In the evening I dove east in the rain
With a rainbow out over the plain
No matter what you’ve been told
At the end, there’s no gold,
But in fall, we just might have grain.
Synopsis: I’m a Family Practitioner from Sioux City, Iowa. In 2010 I danced back from the brink of burnout, and honoring a 1 year non-compete clause, travelled and worked in out-of-the-way places in Alaska, Nebraska, Iowa, and New Zealand. After three years working with a Community Health Center, I am back having adventures in temporary positions until they have an Electronic Medical Record System (EMR) I can get along with. Just back from Nome, Alaska, I’m now in Grundy Center, Iowa.
I drove with the sun at my back, eastwards, from Sioux City towards Grundy Center, across flat farmland dotted with wind turbines. The dramatic clouds in front of me contrasted with the sunshine behind me, clarity against darkness. Bit by bit, a rainbow emerged against the backdrop, first at the north end, then at the south, and finally arched right across the sky.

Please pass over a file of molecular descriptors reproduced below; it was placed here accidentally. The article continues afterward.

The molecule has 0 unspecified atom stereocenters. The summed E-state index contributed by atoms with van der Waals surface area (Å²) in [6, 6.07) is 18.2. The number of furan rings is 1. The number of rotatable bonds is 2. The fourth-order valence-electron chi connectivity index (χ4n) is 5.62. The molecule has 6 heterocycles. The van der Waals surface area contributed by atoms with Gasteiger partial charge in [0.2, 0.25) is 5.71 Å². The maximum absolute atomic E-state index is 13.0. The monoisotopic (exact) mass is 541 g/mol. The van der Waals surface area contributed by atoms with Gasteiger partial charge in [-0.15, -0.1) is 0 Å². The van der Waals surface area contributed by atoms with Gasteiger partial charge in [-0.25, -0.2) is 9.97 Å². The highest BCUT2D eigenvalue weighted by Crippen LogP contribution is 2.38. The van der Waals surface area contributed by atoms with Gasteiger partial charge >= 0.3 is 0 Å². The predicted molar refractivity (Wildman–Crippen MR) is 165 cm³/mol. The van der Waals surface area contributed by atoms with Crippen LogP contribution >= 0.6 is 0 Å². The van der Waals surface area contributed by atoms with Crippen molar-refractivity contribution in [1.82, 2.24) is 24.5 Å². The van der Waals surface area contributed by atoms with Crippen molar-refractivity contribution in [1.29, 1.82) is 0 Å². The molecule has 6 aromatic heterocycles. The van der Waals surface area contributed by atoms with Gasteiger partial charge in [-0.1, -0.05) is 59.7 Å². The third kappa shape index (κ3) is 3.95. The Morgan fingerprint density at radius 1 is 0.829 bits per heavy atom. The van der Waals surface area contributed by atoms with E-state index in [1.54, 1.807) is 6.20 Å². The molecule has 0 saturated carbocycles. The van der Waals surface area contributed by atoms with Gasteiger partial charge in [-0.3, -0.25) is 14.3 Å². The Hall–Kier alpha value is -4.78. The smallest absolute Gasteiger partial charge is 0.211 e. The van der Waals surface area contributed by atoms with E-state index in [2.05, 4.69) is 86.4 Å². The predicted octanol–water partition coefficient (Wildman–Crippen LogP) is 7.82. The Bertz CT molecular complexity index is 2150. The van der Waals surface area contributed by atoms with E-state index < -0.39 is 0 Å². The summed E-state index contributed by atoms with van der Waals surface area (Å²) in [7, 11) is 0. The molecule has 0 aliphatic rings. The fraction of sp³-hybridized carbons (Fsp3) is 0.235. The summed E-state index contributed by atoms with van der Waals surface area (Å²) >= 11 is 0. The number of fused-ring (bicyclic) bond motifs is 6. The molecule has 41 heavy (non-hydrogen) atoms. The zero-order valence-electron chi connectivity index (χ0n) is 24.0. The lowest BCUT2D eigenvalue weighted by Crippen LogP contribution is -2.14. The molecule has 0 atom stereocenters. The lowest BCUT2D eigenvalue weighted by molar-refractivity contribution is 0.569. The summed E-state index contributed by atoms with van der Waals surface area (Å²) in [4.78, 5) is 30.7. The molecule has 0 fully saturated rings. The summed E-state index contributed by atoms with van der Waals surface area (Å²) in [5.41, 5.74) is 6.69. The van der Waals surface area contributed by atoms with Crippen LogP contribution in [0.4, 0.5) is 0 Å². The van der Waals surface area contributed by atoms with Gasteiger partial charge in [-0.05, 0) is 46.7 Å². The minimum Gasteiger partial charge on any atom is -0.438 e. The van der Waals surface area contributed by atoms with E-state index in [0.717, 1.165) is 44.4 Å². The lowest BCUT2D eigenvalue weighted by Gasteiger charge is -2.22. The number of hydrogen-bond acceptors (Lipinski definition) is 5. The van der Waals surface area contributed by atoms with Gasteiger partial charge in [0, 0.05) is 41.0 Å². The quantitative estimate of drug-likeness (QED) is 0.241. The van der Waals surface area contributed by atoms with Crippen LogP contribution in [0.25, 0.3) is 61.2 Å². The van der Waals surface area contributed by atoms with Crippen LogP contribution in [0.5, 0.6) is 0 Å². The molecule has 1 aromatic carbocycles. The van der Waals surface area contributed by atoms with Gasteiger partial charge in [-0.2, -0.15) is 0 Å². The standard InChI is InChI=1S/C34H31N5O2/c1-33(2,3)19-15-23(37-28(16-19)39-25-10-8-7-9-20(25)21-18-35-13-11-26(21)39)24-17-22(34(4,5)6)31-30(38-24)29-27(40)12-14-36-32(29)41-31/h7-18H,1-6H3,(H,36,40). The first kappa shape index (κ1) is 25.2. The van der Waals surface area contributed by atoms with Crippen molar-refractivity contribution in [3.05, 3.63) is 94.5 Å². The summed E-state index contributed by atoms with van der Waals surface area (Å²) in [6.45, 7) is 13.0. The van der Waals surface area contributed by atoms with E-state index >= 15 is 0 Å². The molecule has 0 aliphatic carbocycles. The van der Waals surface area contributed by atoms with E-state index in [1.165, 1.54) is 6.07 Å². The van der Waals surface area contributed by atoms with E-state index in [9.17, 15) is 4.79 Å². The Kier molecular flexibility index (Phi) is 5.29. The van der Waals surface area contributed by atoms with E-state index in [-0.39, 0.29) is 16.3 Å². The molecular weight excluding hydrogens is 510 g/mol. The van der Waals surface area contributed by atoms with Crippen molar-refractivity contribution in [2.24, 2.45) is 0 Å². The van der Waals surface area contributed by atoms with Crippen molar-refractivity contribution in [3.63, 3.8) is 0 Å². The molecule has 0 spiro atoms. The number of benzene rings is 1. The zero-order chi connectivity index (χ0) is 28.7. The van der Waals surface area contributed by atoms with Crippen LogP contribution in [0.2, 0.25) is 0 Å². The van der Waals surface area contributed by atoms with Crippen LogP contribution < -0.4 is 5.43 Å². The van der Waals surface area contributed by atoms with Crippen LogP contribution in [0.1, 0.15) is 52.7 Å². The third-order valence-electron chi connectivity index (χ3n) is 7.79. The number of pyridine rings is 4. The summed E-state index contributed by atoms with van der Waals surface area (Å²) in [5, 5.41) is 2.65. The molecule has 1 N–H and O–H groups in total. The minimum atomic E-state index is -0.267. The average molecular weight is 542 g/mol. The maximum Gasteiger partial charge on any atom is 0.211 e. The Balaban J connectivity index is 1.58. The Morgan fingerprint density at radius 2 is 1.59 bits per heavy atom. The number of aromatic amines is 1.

I could not help but remember our train trip south across New Zealand, between assignments. Seven rainbows graced the skies that rainy day.
I picked New Zealand over Ireland in 2011 because of the medical licensure application. Ireland’s 84-page form brimmed with dense prose, indefinite antecedents and esoteric usage despite nominal English, after a week spent on the first 10 pages I gave it up as a bad bit of work, added it to recycling, and picked up New Zealand’s four-pager, which I completed in an under an hour.
Right now I’m working on a Canadian license. The paperwork so far has been reasonable to the point of unbelievability. In fact, I don’t believe it and I’m waiting for the full weight of bureaucracy to fall across my electronic desktop.
Trish, my recruiter, has guided me with patience and kindness. We mostly talk on her days working at home. In the US, recruiters work for agencies to place physicians where needed; the doc works as an independent contractor. The agency guarantees transportation, professional liability insurance, and housing. I can’t generalize for all Canada, but my recruiter puts doctors together with institutions in need. The professional then negotiates with the employer about rate, insurance, lodging, and transportation. In the end, the Canadian recruiter takes a much smaller piece of the pie. And doctors do their own negotiations.